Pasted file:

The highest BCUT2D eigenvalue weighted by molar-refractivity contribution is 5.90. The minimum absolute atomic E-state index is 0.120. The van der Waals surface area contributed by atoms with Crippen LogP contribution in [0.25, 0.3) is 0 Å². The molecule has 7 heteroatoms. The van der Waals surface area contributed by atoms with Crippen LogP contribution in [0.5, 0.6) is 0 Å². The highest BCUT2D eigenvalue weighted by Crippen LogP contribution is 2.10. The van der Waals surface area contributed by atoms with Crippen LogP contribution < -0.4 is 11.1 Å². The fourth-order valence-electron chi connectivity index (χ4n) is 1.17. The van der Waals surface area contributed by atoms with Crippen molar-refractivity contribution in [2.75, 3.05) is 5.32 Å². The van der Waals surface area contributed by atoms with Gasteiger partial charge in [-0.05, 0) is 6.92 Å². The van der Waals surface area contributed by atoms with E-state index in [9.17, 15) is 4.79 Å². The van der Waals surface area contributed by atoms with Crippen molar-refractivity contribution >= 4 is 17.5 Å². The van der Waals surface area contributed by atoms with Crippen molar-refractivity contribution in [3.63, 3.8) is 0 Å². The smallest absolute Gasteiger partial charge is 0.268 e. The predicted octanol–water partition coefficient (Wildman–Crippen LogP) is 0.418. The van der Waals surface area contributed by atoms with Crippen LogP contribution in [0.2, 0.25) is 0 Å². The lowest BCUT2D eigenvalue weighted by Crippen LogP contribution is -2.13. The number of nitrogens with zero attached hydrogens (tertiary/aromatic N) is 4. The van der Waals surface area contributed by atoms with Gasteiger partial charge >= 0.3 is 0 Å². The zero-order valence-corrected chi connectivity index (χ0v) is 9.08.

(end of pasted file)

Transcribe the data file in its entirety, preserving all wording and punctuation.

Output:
The highest BCUT2D eigenvalue weighted by molar-refractivity contribution is 5.90. The minimum absolute atomic E-state index is 0.120. The van der Waals surface area contributed by atoms with Crippen LogP contribution in [0.25, 0.3) is 0 Å². The molecule has 7 heteroatoms. The van der Waals surface area contributed by atoms with Crippen LogP contribution in [0.5, 0.6) is 0 Å². The highest BCUT2D eigenvalue weighted by Crippen LogP contribution is 2.10. The van der Waals surface area contributed by atoms with Crippen LogP contribution < -0.4 is 11.1 Å². The fourth-order valence-electron chi connectivity index (χ4n) is 1.17. The van der Waals surface area contributed by atoms with Crippen molar-refractivity contribution in [2.75, 3.05) is 5.32 Å². The van der Waals surface area contributed by atoms with Gasteiger partial charge in [-0.05, 0) is 6.92 Å². The van der Waals surface area contributed by atoms with E-state index in [9.17, 15) is 4.79 Å². The van der Waals surface area contributed by atoms with Crippen molar-refractivity contribution >= 4 is 17.5 Å². The van der Waals surface area contributed by atoms with Crippen molar-refractivity contribution in [3.63, 3.8) is 0 Å². The smallest absolute Gasteiger partial charge is 0.268 e. The predicted octanol–water partition coefficient (Wildman–Crippen LogP) is 0.418. The van der Waals surface area contributed by atoms with Crippen LogP contribution in [0.2, 0.25) is 0 Å². The lowest BCUT2D eigenvalue weighted by Crippen LogP contribution is -2.13. The number of nitrogens with zero attached hydrogens (tertiary/aromatic N) is 4. The van der Waals surface area contributed by atoms with Gasteiger partial charge >= 0.3 is 0 Å². The zero-order valence-corrected chi connectivity index (χ0v) is 9.08.